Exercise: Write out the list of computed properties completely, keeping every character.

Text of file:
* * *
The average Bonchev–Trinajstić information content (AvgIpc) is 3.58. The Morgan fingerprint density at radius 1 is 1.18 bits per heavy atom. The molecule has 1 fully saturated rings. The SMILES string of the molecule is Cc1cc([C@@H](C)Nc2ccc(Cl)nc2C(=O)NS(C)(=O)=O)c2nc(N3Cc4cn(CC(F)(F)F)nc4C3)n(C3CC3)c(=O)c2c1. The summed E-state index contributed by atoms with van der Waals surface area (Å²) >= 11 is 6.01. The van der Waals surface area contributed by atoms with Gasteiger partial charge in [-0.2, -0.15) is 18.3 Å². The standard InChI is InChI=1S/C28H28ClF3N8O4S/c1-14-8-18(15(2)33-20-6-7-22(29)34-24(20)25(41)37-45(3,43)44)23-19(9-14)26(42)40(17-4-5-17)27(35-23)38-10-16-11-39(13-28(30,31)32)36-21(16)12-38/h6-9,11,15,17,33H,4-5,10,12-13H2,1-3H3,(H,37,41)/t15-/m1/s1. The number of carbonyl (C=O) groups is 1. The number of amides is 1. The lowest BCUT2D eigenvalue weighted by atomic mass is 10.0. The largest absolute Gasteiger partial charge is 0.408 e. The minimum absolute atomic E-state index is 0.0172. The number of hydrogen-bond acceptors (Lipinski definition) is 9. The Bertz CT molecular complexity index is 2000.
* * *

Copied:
The average Bonchev–Trinajstić information content (AvgIpc) is 3.58. The Morgan fingerprint density at radius 1 is 1.18 bits per heavy atom. The molecule has 1 fully saturated rings. The SMILES string of the molecule is Cc1cc([C@@H](C)Nc2ccc(Cl)nc2C(=O)NS(C)(=O)=O)c2nc(N3Cc4cn(CC(F)(F)F)nc4C3)n(C3CC3)c(=O)c2c1. The summed E-state index contributed by atoms with van der Waals surface area (Å²) >= 11 is 6.01. The van der Waals surface area contributed by atoms with Gasteiger partial charge in [-0.2, -0.15) is 18.3 Å². The standard InChI is InChI=1S/C28H28ClF3N8O4S/c1-14-8-18(15(2)33-20-6-7-22(29)34-24(20)25(41)37-45(3,43)44)23-19(9-14)26(42)40(17-4-5-17)27(35-23)38-10-16-11-39(13-28(30,31)32)36-21(16)12-38/h6-9,11,15,17,33H,4-5,10,12-13H2,1-3H3,(H,37,41)/t15-/m1/s1. The number of carbonyl (C=O) groups is 1. The number of amides is 1. The lowest BCUT2D eigenvalue weighted by atomic mass is 10.0. The largest absolute Gasteiger partial charge is 0.408 e. The minimum absolute atomic E-state index is 0.0172. The number of hydrogen-bond acceptors (Lipinski definition) is 9. The Bertz CT molecular complexity index is 2000.